Work, as we usually think of it, is energy expended for a further end in view; play is energy expended for its own sake, as with children's play, or as manifestation of the end or goal of work, as in "playing" chess or the piano. Play in this sense, then, is the fulfillment of work, the exhibition of what the work has been done for.
One may decide that the nipple most nearly resembles a newly ripened raspberry (never, be it noted, the plonk of water on a pond at the commencement of a drizzle, a simple bladder nozzle built on the suction principal gum bubble, mole, or birth ward, bumpy metal button, or the painful red eruption of a swelling), but does one care to see his breakfast fruit as a sweetened milky bowl of snipped nips? no.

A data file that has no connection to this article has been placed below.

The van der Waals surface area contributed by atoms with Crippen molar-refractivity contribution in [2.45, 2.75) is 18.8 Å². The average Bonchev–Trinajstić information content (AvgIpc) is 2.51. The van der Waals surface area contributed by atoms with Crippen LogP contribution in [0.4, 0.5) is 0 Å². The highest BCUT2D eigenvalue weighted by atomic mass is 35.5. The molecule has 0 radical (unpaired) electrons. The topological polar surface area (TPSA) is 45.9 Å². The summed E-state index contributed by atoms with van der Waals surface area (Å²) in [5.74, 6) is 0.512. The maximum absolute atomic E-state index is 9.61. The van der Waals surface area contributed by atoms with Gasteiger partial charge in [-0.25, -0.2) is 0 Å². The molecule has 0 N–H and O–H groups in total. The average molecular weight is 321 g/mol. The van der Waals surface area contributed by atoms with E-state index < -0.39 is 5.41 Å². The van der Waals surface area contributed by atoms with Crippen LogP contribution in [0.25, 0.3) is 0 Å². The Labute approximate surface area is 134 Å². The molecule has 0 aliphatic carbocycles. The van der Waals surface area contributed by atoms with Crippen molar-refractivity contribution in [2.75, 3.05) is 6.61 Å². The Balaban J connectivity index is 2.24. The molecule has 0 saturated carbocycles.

The movies have been so rank the last couple of years that when I see people lining up to buy tickets I sometimes think that the movies aren't drawing an audience - they're inheriting an audience. People just want to go to a movie. They're stung repeatedly, yet their desire for a good movie - for any movie - is so strong that all over the country they keep lining up.